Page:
How to Grow Ginger

Prized for its spicy, aromatic rhizomes, ginger (Zingiber officinale) serves a prominent role in many Asian cuisines. It is seldom seen in plant nurseries due to its lack of ornamental value, but will grow readily from the rhizomes sold in most grocery stores. Ginger requires very specific growing conditions to perform well, making it difficult to grow outside the tropics. However, it is a relatively carefree plant if its growing conditions and care needs are met.

Fresh ginger
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Ginger rhizomes take up to one year to reach an adequate size.

Climate Considerations

Ginger originated in the tropical region of Asia, where it has long been cultivated. It requires warmth to perform well and will only grow outdoors year-round within U.S. Department of Agriculture plant hardiness zones 8 to 12. Temperatures between 75 and 85 degrees Fahrenheit are ideal for growing ginger, and the plants must be brought indoors when nighttime temperatures dip below 50 degrees Fahrenheit. In climates north of USDA zone 8, it is best to grow ginger in pots so it can be brought indoors when temperatures grow cold.

Growing Conditions

Garden and pot-grown ginger both require similar growing conditions. They perform best with two to five hours of direct sunlight daily, some light shade during the hottest part of the day and protection from drying winds. Loamy, fast-draining soil is ideal, but they will tolerate slightly sandy soil as long as it drains well. Space garden-grown ginger plants at least 2 feet apart to accommodate their mature spread. For container cultivation, choose a 12- to 14-inch azalea pot and fill it with a compost-enhanced potting soil. In winter, move potted ginger plants indoors to a warm, sunny room where temperatures stay above 50 degrees Fahrenheit.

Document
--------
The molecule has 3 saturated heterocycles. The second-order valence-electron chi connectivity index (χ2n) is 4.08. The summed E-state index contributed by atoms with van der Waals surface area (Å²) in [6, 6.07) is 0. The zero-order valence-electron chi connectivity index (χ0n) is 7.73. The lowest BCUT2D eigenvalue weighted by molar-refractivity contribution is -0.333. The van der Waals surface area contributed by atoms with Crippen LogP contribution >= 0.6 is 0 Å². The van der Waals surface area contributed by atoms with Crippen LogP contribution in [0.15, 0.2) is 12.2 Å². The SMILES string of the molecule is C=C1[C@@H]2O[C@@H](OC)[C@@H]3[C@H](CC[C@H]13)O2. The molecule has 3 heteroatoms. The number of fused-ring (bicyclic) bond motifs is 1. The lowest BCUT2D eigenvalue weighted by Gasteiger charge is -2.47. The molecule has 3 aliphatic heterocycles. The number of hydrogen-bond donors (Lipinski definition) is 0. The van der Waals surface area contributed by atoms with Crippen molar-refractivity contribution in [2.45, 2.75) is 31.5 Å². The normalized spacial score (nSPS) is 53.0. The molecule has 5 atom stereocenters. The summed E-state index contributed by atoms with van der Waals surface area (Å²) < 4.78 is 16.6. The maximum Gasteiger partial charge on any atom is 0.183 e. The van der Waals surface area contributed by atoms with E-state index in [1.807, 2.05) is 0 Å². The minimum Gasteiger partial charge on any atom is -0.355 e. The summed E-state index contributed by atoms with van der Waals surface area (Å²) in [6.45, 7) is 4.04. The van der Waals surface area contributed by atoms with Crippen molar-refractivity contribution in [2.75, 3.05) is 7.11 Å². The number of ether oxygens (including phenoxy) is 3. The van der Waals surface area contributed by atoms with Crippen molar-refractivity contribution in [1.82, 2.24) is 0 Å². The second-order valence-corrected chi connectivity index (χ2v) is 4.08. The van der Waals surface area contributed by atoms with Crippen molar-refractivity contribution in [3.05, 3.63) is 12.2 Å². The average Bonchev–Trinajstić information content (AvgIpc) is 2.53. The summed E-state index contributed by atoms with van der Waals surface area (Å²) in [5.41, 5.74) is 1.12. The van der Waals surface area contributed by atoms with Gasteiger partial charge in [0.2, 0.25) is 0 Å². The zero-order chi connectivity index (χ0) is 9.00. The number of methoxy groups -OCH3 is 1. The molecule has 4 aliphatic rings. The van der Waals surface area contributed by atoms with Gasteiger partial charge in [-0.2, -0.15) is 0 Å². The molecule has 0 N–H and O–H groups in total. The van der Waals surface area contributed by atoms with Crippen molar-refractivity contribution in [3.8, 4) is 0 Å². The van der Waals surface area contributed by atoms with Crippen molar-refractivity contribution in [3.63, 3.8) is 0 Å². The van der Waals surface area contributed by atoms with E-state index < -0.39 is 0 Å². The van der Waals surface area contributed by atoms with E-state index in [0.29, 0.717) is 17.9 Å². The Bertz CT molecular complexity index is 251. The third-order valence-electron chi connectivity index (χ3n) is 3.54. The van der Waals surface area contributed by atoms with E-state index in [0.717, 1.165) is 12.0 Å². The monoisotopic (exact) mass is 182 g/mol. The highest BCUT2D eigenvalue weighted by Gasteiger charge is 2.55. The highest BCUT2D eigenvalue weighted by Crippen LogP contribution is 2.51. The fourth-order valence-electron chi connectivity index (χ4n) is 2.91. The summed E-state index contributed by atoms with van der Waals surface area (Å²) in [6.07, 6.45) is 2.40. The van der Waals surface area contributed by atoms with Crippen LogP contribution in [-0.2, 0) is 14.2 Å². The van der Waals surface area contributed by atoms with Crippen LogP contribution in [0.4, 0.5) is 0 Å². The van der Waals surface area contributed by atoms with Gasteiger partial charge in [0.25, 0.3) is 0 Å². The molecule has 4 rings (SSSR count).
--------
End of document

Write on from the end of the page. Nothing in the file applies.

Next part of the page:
Moisture Needs

Ginger needs abundant moisture to survive, but it will rot if kept too moist. Provide roughly 1 to 2 inches of water weekly during the active growing season, wetting the soil in the top 12 inches. Let the soil dry out in the top 2 inches between waterings to prevent rot. Water pot-grown ginger whenever the soil feels dry beneath the surface, adding water until the soil is saturated and the excess drains off. In hot, dry areas, mist ginger plants daily to keep their foliage hydrated and healthy. Reduce watering by half in autumn and winter, adding just enough water to keep the ginger from wilting.

Fertilizer Requirements

Moderate to high levels of nutrients are required for ginger plants to produce plump, healthy rhizomes. Loamy, organically rich soil provides a steady base supply of nutrients, but the plants will benefit from a monthly application of organic liquid fertilizer such as liquid kelp. Mix 2 tablespoons of liquid kelp with 1 gallon of water. Water the ginger plant with the kelp solution once every three to four weeks, taking care not to splash it on the foliage. Apply the fertilizer solution from spring until late summer, withholding it in autumn and winter. Garden-grown ginger plants also benefit from a 3-inch layer of compost around the base, which will help regulate soil moisture while providing extra nutrients as it breaks down.

S. McMullen

Samantha McMullen began writing professionally in 2001. Her nearly 20 years of experience in horticulture informs her work, which has appeared in publications such as Mother Earth News.